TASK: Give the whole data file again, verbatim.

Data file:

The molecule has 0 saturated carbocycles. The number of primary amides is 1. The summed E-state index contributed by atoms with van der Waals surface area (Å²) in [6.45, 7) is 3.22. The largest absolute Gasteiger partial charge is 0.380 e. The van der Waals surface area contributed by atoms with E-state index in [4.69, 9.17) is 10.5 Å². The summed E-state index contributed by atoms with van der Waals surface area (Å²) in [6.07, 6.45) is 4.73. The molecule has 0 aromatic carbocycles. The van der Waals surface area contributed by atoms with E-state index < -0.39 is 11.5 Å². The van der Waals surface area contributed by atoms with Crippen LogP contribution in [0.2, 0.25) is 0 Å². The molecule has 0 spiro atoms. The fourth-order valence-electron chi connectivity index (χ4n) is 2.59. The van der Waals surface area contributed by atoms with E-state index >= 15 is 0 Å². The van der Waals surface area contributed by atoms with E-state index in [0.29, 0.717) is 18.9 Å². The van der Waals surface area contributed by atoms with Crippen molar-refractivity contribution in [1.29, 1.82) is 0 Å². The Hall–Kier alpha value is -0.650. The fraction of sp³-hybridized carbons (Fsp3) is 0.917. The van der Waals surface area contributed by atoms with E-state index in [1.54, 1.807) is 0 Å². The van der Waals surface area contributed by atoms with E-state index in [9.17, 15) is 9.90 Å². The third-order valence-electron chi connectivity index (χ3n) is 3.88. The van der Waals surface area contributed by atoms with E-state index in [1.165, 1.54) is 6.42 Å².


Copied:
The molecule has 0 saturated carbocycles. The number of primary amides is 1. The summed E-state index contributed by atoms with van der Waals surface area (Å²) in [6.45, 7) is 3.22. The largest absolute Gasteiger partial charge is 0.380 e. The van der Waals surface area contributed by atoms with E-state index in [4.69, 9.17) is 10.5 Å². The summed E-state index contributed by atoms with van der Waals surface area (Å²) in [6.07, 6.45) is 4.73. The molecule has 0 aromatic carbocycles. The van der Waals surface area contributed by atoms with E-state index < -0.39 is 11.5 Å². The van der Waals surface area contributed by atoms with Crippen LogP contribution in [0.2, 0.25) is 0 Å². The molecule has 0 spiro atoms. The fourth-order valence-electron chi connectivity index (χ4n) is 2.59. The van der Waals surface area contributed by atoms with E-state index >= 15 is 0 Å². The van der Waals surface area contributed by atoms with E-state index in [0.29, 0.717) is 18.9 Å². The van der Waals surface area contributed by atoms with Crippen molar-refractivity contribution in [1.29, 1.82) is 0 Å². The Hall–Kier alpha value is -0.650. The fraction of sp³-hybridized carbons (Fsp3) is 0.917. The van der Waals surface area contributed by atoms with E-state index in [1.54, 1.807) is 0 Å². The van der Waals surface area contributed by atoms with E-state index in [9.17, 15) is 9.90 Å². The third-order valence-electron chi connectivity index (χ3n) is 3.88. The van der Waals surface area contributed by atoms with E-state index in [1.165, 1.54) is 6.42 Å².